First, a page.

Keynesians believe consumer spending is the key to recovery. But the Keynesian approach has never worked to revive an economy. Economic growth is created only by saving and production and that generates income and wages which stimulates consumer spending. If the government takes money from taxpayers and spends it, that doesn’t create growth. It just wastes capital on projects the government favors. If the Fed prints money to fund government spending, there is only a temporary benefit to whomever gets the new money first; those at the end of the money fix see only higher prices and no benefit.
The supply-siders, such as Art Laffer, believe that lower taxation will lead to economic growth. It makes sense that the less the government sucks out of the economy, more money is available for economic growth. The idea behind the Laffer Curve is that at a certain (high) tax rate, government revenues decline because high taxes cause economic activity to decline.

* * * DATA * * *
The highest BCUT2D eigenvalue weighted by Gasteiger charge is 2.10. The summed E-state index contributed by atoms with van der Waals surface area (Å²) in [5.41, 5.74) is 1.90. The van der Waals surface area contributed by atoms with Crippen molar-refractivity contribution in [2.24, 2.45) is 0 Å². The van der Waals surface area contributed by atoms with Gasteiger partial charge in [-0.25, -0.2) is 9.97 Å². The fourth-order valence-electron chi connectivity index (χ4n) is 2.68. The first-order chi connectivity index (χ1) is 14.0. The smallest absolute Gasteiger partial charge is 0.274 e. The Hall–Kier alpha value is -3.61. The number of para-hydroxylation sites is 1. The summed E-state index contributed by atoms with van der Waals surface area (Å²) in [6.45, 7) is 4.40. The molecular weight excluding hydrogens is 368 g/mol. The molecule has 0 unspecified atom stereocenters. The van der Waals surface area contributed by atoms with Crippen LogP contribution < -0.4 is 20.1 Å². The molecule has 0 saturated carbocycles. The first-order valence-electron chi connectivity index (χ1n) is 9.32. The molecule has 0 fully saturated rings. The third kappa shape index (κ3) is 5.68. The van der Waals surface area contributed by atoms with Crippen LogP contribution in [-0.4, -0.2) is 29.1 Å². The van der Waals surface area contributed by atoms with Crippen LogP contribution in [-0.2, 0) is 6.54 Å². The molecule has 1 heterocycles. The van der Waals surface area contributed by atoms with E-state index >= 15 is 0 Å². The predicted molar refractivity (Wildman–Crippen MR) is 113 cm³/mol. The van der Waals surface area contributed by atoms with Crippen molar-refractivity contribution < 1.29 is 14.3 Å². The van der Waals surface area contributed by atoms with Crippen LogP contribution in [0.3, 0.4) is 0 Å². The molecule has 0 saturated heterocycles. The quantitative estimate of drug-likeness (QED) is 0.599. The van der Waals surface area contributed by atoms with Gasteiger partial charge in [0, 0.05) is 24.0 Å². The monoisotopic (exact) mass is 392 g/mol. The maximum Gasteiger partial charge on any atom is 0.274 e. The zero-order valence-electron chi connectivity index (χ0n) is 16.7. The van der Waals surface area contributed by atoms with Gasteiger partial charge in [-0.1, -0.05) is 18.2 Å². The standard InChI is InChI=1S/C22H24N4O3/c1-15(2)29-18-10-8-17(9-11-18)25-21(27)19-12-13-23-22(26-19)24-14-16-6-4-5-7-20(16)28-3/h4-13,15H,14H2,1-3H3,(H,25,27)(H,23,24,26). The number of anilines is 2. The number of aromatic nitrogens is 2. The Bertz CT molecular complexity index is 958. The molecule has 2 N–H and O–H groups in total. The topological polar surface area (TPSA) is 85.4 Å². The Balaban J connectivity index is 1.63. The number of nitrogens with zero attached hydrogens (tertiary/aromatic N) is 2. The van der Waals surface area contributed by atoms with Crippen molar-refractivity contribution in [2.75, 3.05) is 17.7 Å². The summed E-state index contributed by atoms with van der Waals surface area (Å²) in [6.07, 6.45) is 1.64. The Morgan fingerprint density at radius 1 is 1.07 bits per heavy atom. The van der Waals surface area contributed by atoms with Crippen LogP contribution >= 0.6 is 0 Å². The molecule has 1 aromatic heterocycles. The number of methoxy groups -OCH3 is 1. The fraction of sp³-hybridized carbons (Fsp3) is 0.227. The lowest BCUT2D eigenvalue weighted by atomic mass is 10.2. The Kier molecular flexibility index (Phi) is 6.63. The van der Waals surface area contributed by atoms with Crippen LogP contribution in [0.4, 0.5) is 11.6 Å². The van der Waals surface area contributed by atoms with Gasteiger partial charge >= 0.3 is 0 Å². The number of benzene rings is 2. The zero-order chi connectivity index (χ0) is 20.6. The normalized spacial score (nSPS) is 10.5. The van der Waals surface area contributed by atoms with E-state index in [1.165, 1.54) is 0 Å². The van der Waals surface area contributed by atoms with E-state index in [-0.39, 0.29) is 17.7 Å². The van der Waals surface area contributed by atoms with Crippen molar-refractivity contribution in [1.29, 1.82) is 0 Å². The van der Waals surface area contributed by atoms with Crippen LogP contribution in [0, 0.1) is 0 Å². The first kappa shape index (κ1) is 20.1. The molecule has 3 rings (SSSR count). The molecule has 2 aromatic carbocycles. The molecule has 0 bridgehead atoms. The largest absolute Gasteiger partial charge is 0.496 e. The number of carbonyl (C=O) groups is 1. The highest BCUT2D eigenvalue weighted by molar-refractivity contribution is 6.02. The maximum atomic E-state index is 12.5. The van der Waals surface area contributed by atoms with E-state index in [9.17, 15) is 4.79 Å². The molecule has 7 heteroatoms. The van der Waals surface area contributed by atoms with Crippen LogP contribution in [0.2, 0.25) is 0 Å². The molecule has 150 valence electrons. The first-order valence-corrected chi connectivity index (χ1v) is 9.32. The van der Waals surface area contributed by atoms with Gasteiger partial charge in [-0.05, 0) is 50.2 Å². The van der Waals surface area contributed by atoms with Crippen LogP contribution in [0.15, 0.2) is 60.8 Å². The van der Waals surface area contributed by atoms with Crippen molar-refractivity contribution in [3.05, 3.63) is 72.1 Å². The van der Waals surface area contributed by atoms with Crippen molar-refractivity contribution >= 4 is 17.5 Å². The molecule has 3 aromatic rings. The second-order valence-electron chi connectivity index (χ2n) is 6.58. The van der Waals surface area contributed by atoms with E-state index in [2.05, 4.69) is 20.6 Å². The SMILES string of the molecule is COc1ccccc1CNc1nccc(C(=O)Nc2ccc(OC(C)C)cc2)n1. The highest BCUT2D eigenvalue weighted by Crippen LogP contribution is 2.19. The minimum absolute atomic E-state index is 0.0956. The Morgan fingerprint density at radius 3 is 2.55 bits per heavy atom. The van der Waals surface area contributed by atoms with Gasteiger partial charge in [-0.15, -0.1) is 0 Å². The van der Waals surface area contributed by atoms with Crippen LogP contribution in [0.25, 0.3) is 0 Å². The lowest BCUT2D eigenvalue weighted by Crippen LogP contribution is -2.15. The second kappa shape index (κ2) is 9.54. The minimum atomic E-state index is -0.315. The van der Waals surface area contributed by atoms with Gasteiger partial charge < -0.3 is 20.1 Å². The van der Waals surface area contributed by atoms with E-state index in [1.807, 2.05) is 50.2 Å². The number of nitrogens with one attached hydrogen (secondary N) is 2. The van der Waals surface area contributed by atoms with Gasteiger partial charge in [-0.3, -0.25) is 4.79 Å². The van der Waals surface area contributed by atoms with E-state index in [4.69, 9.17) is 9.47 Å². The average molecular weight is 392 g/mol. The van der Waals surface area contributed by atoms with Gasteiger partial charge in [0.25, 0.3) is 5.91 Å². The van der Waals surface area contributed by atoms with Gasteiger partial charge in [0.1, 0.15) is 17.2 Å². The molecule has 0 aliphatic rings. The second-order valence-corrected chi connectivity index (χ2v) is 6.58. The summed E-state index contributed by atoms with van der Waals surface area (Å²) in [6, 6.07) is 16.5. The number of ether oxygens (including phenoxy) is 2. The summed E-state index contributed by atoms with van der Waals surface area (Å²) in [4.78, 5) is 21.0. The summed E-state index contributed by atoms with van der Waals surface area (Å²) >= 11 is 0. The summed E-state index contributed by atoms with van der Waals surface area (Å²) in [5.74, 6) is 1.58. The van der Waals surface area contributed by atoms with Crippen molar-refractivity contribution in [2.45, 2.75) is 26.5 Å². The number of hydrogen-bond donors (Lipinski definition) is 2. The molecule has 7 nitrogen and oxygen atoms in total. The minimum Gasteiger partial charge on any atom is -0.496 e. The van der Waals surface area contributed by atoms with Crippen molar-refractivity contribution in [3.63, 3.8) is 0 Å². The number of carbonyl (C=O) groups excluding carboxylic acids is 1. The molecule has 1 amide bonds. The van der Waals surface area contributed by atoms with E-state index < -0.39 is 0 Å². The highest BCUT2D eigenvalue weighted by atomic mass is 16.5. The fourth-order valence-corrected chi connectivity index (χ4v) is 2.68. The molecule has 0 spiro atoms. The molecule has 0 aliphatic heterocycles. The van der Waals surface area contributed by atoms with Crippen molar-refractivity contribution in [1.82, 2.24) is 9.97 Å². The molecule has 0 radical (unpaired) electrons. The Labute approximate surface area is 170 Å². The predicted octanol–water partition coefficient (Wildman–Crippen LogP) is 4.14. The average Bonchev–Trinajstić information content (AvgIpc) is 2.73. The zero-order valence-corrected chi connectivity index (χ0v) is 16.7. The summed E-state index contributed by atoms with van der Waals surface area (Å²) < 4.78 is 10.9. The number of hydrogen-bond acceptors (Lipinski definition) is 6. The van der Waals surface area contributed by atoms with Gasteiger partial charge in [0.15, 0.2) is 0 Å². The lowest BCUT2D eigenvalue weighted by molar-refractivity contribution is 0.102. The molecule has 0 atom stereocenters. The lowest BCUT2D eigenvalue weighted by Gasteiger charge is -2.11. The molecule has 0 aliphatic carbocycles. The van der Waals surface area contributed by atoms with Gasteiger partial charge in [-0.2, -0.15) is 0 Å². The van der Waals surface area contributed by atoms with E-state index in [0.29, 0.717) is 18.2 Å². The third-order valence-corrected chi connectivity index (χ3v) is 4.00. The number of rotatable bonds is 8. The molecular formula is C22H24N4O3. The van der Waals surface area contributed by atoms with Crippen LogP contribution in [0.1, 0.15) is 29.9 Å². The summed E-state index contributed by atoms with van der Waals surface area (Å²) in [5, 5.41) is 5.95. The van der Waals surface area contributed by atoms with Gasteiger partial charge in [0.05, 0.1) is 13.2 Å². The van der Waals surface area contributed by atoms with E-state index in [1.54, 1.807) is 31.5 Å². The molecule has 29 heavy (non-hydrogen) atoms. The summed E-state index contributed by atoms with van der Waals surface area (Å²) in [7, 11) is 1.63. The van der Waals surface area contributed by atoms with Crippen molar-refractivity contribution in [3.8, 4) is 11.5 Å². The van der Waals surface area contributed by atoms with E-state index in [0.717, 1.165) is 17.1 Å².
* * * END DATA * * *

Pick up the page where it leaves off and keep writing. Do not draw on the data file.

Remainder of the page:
Now, all things being equal, I believe that lower tax rates are better for the economy. But the problem with tax cuts is that they don’t always work to revive an economy. It has to do with the state of the economy when the cuts are implemented. I am not suggesting that taxes shouldn’t be cut, but mainstream supply-side economists equate them with stimulus: the more cash in consumers’ hands, the more they will consume. Yes, this is a kind of Keynesian stimulus from economic conservatives of the Neoclassical school of economics, such as Mr. Laffer.
If the supply-siders believe that these tax cuts will result in a sharp boost in GDP, I believe they are mistaken. Since the first round of tax breaks from the Recovery Act ($243.4 billion) did nothing to stimulate the economy, another tax cut will yield the same results.